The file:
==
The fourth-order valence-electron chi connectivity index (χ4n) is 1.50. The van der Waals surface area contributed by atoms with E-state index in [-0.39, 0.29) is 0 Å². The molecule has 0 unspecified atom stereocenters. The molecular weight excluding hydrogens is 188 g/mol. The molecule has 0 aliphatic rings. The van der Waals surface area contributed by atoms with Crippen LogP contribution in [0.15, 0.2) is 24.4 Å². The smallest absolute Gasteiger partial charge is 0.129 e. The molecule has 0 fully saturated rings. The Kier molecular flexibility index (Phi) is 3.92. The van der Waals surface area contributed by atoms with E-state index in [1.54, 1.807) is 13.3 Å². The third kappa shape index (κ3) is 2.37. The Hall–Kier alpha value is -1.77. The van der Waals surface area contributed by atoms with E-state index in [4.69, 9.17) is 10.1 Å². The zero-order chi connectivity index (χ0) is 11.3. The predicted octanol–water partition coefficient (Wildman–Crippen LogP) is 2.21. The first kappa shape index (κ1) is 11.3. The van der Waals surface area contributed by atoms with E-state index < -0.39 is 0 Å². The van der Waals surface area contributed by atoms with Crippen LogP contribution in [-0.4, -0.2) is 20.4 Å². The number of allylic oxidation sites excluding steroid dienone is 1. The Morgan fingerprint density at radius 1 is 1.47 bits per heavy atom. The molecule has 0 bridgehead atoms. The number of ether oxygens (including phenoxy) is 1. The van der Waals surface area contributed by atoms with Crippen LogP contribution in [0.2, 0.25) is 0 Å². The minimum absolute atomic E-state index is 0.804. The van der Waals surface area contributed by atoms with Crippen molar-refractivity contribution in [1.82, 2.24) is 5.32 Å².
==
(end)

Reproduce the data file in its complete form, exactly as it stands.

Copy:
The fourth-order valence-electron chi connectivity index (χ4n) is 1.50. The van der Waals surface area contributed by atoms with E-state index in [-0.39, 0.29) is 0 Å². The molecule has 0 unspecified atom stereocenters. The molecular weight excluding hydrogens is 188 g/mol. The molecule has 0 aliphatic rings. The van der Waals surface area contributed by atoms with Crippen LogP contribution in [0.15, 0.2) is 24.4 Å². The smallest absolute Gasteiger partial charge is 0.129 e. The molecule has 0 fully saturated rings. The Kier molecular flexibility index (Phi) is 3.92. The van der Waals surface area contributed by atoms with E-state index in [1.54, 1.807) is 13.3 Å². The third kappa shape index (κ3) is 2.37. The Hall–Kier alpha value is -1.77. The van der Waals surface area contributed by atoms with E-state index in [4.69, 9.17) is 10.1 Å². The zero-order chi connectivity index (χ0) is 11.3. The predicted octanol–water partition coefficient (Wildman–Crippen LogP) is 2.21. The first kappa shape index (κ1) is 11.3. The van der Waals surface area contributed by atoms with E-state index < -0.39 is 0 Å². The van der Waals surface area contributed by atoms with Crippen LogP contribution in [-0.4, -0.2) is 20.4 Å². The number of allylic oxidation sites excluding steroid dienone is 1. The Morgan fingerprint density at radius 1 is 1.47 bits per heavy atom. The molecule has 0 bridgehead atoms. The number of ether oxygens (including phenoxy) is 1. The van der Waals surface area contributed by atoms with Crippen LogP contribution in [0.2, 0.25) is 0 Å². The minimum absolute atomic E-state index is 0.804. The van der Waals surface area contributed by atoms with Crippen molar-refractivity contribution in [1.82, 2.24) is 5.32 Å².